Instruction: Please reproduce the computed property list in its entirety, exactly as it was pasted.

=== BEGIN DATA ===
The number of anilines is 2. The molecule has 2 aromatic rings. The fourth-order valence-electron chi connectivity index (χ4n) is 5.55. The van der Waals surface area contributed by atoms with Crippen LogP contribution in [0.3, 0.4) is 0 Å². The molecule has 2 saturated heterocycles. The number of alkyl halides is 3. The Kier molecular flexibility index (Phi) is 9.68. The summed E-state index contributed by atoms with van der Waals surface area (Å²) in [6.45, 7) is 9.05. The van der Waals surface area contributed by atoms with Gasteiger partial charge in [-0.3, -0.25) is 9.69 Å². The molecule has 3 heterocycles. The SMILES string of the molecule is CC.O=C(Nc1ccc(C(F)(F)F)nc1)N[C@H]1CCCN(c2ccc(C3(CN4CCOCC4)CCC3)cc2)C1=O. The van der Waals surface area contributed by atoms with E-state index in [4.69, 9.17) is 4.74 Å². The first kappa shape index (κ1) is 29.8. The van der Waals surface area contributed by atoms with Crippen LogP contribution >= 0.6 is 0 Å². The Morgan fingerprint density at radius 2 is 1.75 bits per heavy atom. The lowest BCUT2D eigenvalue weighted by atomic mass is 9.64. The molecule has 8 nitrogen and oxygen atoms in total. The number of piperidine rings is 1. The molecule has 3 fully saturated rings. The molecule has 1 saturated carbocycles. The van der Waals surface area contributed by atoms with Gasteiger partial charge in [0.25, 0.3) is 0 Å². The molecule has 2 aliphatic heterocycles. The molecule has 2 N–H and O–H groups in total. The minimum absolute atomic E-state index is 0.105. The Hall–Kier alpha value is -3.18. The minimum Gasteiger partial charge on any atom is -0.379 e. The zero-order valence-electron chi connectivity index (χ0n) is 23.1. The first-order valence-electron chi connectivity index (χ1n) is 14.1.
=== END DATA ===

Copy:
The number of anilines is 2. The molecule has 2 aromatic rings. The fourth-order valence-electron chi connectivity index (χ4n) is 5.55. The van der Waals surface area contributed by atoms with Crippen LogP contribution in [0.3, 0.4) is 0 Å². The molecule has 2 saturated heterocycles. The number of alkyl halides is 3. The Kier molecular flexibility index (Phi) is 9.68. The summed E-state index contributed by atoms with van der Waals surface area (Å²) in [6.45, 7) is 9.05. The van der Waals surface area contributed by atoms with Gasteiger partial charge in [-0.3, -0.25) is 9.69 Å². The molecule has 3 heterocycles. The SMILES string of the molecule is CC.O=C(Nc1ccc(C(F)(F)F)nc1)N[C@H]1CCCN(c2ccc(C3(CN4CCOCC4)CCC3)cc2)C1=O. The van der Waals surface area contributed by atoms with E-state index in [4.69, 9.17) is 4.74 Å². The first kappa shape index (κ1) is 29.8. The van der Waals surface area contributed by atoms with Crippen LogP contribution >= 0.6 is 0 Å². The Morgan fingerprint density at radius 2 is 1.75 bits per heavy atom. The lowest BCUT2D eigenvalue weighted by atomic mass is 9.64. The molecule has 8 nitrogen and oxygen atoms in total. The number of piperidine rings is 1. The molecule has 3 fully saturated rings. The molecule has 1 saturated carbocycles. The van der Waals surface area contributed by atoms with Gasteiger partial charge in [0.25, 0.3) is 0 Å². The molecule has 2 aliphatic heterocycles. The molecule has 2 N–H and O–H groups in total. The minimum absolute atomic E-state index is 0.105. The Hall–Kier alpha value is -3.18. The minimum Gasteiger partial charge on any atom is -0.379 e. The zero-order valence-electron chi connectivity index (χ0n) is 23.1. The first-order valence-electron chi connectivity index (χ1n) is 14.1.